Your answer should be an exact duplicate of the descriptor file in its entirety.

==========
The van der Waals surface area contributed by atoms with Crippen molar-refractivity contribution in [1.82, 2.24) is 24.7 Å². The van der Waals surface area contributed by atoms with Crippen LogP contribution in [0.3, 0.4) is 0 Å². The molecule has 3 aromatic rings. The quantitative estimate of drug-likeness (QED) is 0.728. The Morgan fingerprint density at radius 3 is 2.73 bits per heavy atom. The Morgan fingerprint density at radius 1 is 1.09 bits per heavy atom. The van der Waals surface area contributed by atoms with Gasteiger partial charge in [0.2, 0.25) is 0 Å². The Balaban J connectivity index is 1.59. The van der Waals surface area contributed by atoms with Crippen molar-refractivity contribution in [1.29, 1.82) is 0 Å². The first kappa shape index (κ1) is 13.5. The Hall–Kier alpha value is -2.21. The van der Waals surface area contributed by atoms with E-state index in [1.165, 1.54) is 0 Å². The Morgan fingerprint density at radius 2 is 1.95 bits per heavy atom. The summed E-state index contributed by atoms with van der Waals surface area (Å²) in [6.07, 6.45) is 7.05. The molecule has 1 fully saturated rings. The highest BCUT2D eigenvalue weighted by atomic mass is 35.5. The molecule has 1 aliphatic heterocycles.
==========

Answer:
The van der Waals surface area contributed by atoms with Crippen molar-refractivity contribution in [1.82, 2.24) is 24.7 Å². The van der Waals surface area contributed by atoms with Crippen LogP contribution in [0.3, 0.4) is 0 Å². The molecule has 3 aromatic rings. The quantitative estimate of drug-likeness (QED) is 0.728. The Morgan fingerprint density at radius 3 is 2.73 bits per heavy atom. The Morgan fingerprint density at radius 1 is 1.09 bits per heavy atom. The van der Waals surface area contributed by atoms with Gasteiger partial charge in [0.2, 0.25) is 0 Å². The Balaban J connectivity index is 1.59. The van der Waals surface area contributed by atoms with Crippen molar-refractivity contribution in [1.29, 1.82) is 0 Å². The first kappa shape index (κ1) is 13.5. The Hall–Kier alpha value is -2.21. The van der Waals surface area contributed by atoms with E-state index in [1.165, 1.54) is 0 Å². The Morgan fingerprint density at radius 2 is 1.95 bits per heavy atom. The summed E-state index contributed by atoms with van der Waals surface area (Å²) in [6.07, 6.45) is 7.05. The molecule has 1 fully saturated rings. The highest BCUT2D eigenvalue weighted by atomic mass is 35.5. The molecule has 1 aliphatic heterocycles.